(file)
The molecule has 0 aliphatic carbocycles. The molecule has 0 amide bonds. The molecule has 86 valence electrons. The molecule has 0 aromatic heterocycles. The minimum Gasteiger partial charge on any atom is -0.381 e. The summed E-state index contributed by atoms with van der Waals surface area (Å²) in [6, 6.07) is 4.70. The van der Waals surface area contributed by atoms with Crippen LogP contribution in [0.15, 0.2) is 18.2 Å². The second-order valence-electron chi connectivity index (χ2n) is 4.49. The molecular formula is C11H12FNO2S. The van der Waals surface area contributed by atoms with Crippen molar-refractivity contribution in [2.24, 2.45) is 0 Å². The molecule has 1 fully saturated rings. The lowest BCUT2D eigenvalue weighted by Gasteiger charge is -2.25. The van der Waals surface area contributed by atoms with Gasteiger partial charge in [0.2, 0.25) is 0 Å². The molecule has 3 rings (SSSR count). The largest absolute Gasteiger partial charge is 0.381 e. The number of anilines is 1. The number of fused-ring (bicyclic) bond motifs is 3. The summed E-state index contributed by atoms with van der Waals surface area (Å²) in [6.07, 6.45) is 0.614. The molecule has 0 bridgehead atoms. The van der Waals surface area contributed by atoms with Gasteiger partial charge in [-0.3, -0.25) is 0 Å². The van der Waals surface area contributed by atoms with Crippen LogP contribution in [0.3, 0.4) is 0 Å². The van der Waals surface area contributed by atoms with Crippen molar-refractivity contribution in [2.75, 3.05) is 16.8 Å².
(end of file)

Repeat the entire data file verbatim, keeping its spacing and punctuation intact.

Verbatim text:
The molecule has 0 aliphatic carbocycles. The molecule has 0 amide bonds. The molecule has 86 valence electrons. The molecule has 0 aromatic heterocycles. The minimum Gasteiger partial charge on any atom is -0.381 e. The summed E-state index contributed by atoms with van der Waals surface area (Å²) in [6, 6.07) is 4.70. The van der Waals surface area contributed by atoms with Crippen LogP contribution in [0.15, 0.2) is 18.2 Å². The second-order valence-electron chi connectivity index (χ2n) is 4.49. The molecular formula is C11H12FNO2S. The van der Waals surface area contributed by atoms with Crippen molar-refractivity contribution in [2.24, 2.45) is 0 Å². The molecule has 1 fully saturated rings. The lowest BCUT2D eigenvalue weighted by Gasteiger charge is -2.25. The van der Waals surface area contributed by atoms with Gasteiger partial charge in [0.2, 0.25) is 0 Å². The molecule has 3 rings (SSSR count). The largest absolute Gasteiger partial charge is 0.381 e. The number of anilines is 1. The number of fused-ring (bicyclic) bond motifs is 3. The summed E-state index contributed by atoms with van der Waals surface area (Å²) in [6.07, 6.45) is 0.614. The molecule has 0 bridgehead atoms. The van der Waals surface area contributed by atoms with Gasteiger partial charge in [-0.3, -0.25) is 0 Å². The van der Waals surface area contributed by atoms with Crippen LogP contribution in [0.3, 0.4) is 0 Å². The van der Waals surface area contributed by atoms with Crippen molar-refractivity contribution in [2.75, 3.05) is 16.8 Å².